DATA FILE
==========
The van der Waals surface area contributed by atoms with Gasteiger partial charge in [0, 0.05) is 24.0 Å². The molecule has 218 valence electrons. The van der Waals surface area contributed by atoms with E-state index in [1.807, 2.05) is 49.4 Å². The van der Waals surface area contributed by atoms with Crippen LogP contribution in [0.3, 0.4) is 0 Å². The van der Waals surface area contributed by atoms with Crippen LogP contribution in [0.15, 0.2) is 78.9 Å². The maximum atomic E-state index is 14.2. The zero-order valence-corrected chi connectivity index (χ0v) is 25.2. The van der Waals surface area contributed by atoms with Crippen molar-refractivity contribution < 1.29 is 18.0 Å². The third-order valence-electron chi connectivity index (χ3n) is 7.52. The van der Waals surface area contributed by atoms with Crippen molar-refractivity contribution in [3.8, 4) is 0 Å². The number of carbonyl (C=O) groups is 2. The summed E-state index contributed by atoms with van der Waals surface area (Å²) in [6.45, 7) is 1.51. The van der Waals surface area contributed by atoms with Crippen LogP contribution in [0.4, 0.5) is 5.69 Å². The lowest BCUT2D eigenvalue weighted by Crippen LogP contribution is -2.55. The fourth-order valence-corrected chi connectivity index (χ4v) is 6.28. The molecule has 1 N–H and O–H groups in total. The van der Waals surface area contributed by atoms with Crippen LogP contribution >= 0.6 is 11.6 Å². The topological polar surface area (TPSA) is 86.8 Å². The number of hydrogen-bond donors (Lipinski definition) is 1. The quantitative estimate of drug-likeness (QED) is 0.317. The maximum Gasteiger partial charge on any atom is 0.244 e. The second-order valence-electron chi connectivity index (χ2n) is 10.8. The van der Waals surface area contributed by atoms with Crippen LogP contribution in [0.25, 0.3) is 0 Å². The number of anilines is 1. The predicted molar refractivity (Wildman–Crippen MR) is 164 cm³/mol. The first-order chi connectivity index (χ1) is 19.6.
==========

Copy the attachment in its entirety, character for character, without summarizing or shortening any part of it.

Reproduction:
The van der Waals surface area contributed by atoms with Gasteiger partial charge in [0, 0.05) is 24.0 Å². The molecule has 218 valence electrons. The van der Waals surface area contributed by atoms with E-state index in [1.807, 2.05) is 49.4 Å². The van der Waals surface area contributed by atoms with Crippen LogP contribution in [0.3, 0.4) is 0 Å². The van der Waals surface area contributed by atoms with Crippen LogP contribution in [0.15, 0.2) is 78.9 Å². The maximum atomic E-state index is 14.2. The zero-order valence-corrected chi connectivity index (χ0v) is 25.2. The van der Waals surface area contributed by atoms with Crippen molar-refractivity contribution < 1.29 is 18.0 Å². The third-order valence-electron chi connectivity index (χ3n) is 7.52. The van der Waals surface area contributed by atoms with Crippen molar-refractivity contribution in [3.8, 4) is 0 Å². The number of carbonyl (C=O) groups is 2. The summed E-state index contributed by atoms with van der Waals surface area (Å²) in [6.45, 7) is 1.51. The van der Waals surface area contributed by atoms with Crippen LogP contribution in [0.4, 0.5) is 5.69 Å². The lowest BCUT2D eigenvalue weighted by Crippen LogP contribution is -2.55. The fourth-order valence-corrected chi connectivity index (χ4v) is 6.28. The molecule has 1 N–H and O–H groups in total. The van der Waals surface area contributed by atoms with Crippen LogP contribution >= 0.6 is 11.6 Å². The topological polar surface area (TPSA) is 86.8 Å². The number of hydrogen-bond donors (Lipinski definition) is 1. The quantitative estimate of drug-likeness (QED) is 0.317. The maximum Gasteiger partial charge on any atom is 0.244 e. The second-order valence-electron chi connectivity index (χ2n) is 10.8. The van der Waals surface area contributed by atoms with Crippen LogP contribution in [0.25, 0.3) is 0 Å². The number of anilines is 1. The predicted molar refractivity (Wildman–Crippen MR) is 164 cm³/mol. The first-order chi connectivity index (χ1) is 19.6.